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Was Newman right in accusing evangelicalism of not being able to state its views on any religious doctrine? Unfortunately, there have been times when individual evangelicals have so much stressed certain nonessentials that the impression of disunity and lack of precision has been given. Yet there is an underlying unity of doctrine that evangelicals have always believed.

For ‘Counsel And Comfort’

The ecumenical movement is not a product of postwar Christianity, though the events of that time have quickened the desire for reunion. Almost one hundred years ago, Archbishop Longley called the first Lambeth Conference. A good deal of anxiety arose in the minds of many people, and to calm these doubts Dr. Longley put forward this statement: “It should be distinctly understood that, at this meeting, no declaration of faith shall be made, and no decision come to, which will affect generally the interests of the Church, but that we shall meet generally for brotherly counsel and comfort” (The Five Lambeth Conferences, pp. 4, 5). These principles were soon widened, and in 1878 the members of the second Lambeth Conference began to look beyond their own borders to discuss the Anglican position in the light of other churches. They were only putting into practice what was the desire of many Christians, that a closer union with the various churches should take place. Ten years later, at the third Lambeth Conference, reunion with the free churches was boldly discussed. This little rivulet of thought on reunion has developed into a mighty tide sweeping through the whole Church on earth.

World politics in the shape of totalitarianism, materialism, and nationalism has been the great stimulus of the ecumenical movement in recent years. In some parts of the world the Church is fighting for its very existence. Where totalitarianism has gained control, the churches within its borders have been adversely affected. The Roman Catholic Church in Europe has consequently suffered tremendously. In some countries, governments not altogether sympathetic toward those holding the Christian faith have compelled Christians not only to draw closer together but also to seek the fellowship and support of Christians outside.

Synthesis: The Great Theme

In this atmosphere created by world politics, it is not surprising to find that theological distinctions have become blurred. The emphasis is no longer upon differences but rather upon points of agreement. Theological synthesis has become the great theme, the solution of many of our doctrinal differences. “No church,” we are told, “has all the truth, but only a fragment. Only by joining together the various fragments can one conceive the original pattern.” This seems plausible enough, but it is far too easy a solution. For one thing, the differences that separate the various churches are not always unimportant. The controversy between justification by faith alone and justification by faith plus works cuts very deep. So also does the controversy between the sacrifice of the Mass and the sacrament of Holy Communion. A true unity is not to be reached by refusing to face essential differences.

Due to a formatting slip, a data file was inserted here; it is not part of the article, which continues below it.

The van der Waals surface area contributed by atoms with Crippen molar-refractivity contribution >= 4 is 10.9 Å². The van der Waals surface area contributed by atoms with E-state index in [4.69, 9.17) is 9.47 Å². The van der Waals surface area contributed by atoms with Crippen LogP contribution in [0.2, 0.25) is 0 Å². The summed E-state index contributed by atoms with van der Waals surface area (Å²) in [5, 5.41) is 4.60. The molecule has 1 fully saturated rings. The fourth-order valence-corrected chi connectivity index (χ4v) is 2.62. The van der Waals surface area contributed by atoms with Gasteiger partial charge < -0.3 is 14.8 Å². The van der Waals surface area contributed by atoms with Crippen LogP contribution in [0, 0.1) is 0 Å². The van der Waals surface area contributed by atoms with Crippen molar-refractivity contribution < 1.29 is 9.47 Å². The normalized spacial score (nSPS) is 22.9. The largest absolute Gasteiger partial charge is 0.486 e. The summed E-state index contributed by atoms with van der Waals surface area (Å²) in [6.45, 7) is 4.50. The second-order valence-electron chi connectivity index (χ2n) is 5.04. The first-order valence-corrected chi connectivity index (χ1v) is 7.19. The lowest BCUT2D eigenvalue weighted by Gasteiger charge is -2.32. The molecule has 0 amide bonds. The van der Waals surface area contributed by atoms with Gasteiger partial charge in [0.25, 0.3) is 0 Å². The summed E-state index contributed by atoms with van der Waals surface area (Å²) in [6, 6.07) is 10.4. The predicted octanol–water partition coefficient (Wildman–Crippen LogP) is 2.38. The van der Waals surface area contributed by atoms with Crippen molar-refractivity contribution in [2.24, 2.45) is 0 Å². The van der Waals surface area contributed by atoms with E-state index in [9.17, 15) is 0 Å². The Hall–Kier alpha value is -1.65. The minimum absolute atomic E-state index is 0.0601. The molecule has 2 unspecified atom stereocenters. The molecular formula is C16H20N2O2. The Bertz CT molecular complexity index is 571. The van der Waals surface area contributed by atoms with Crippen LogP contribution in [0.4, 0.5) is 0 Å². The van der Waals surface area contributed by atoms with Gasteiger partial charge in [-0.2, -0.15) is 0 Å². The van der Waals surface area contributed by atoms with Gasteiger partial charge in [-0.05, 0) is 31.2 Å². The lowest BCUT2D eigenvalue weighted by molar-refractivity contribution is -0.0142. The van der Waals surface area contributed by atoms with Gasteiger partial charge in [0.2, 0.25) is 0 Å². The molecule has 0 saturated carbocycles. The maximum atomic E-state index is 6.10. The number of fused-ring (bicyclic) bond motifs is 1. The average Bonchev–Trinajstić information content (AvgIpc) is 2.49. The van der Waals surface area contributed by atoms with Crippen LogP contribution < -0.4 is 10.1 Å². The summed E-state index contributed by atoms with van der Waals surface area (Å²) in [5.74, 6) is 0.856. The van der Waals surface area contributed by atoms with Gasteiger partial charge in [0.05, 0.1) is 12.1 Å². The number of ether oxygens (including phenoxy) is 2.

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How does evangelicalism fit into this atmosphere? One would have thought the answer obvious, but recent actions, statements, and publications give the impression that the long projecting shadow of ecumenicity has sometimes darkened evangelical vision and spiritual acumen. Some leaders have become so absorbed in the ecumenical movement that they are no longer able to see clearly the issues at stake or judge correctly the doctrinal hazards. They have become intoxicated with the great idea of one visible and united church and fail to realize that any such idea must be limited by truth and balanced by the conditions laid down in Holy Scripture.

How far can evangelicals travel along this pathway toward corporate union? The answer is, As far as the New Testament allows. Convenient policy and human sentiment must never override scriptural truth and divine principle. The Reformers intensely desired unity but only a unity based on Holy Scripture. Any unity not based upon truth can never be a unity of the Spirit of God. Indeed, one can go further and say that there is already in existence a unity of the Spirit based upon divine truth, and in this Christ’s prayer finds its answer. Whether this can be translated into a visible, corporate unity is a question that must be answered by the Church of Christ under the leadership of the Holy Spirit and under the control of Holy Scripture. One thing is certain, however. Corporate unity is not a necessity, and one may well doubt whether it has ever existed. “There never was an epoch,” said Bishop Westcott, “since the Church spread beyond Jerusalem when the ‘one body of Christ’ was one in visible uniformity, or even one in perfect sympathy.”

T. Leo Brannon is pastor of the First Methodist Church of Samson, Alabama. He received the B.S. degree from Troy State College and the B.D. from Emory University.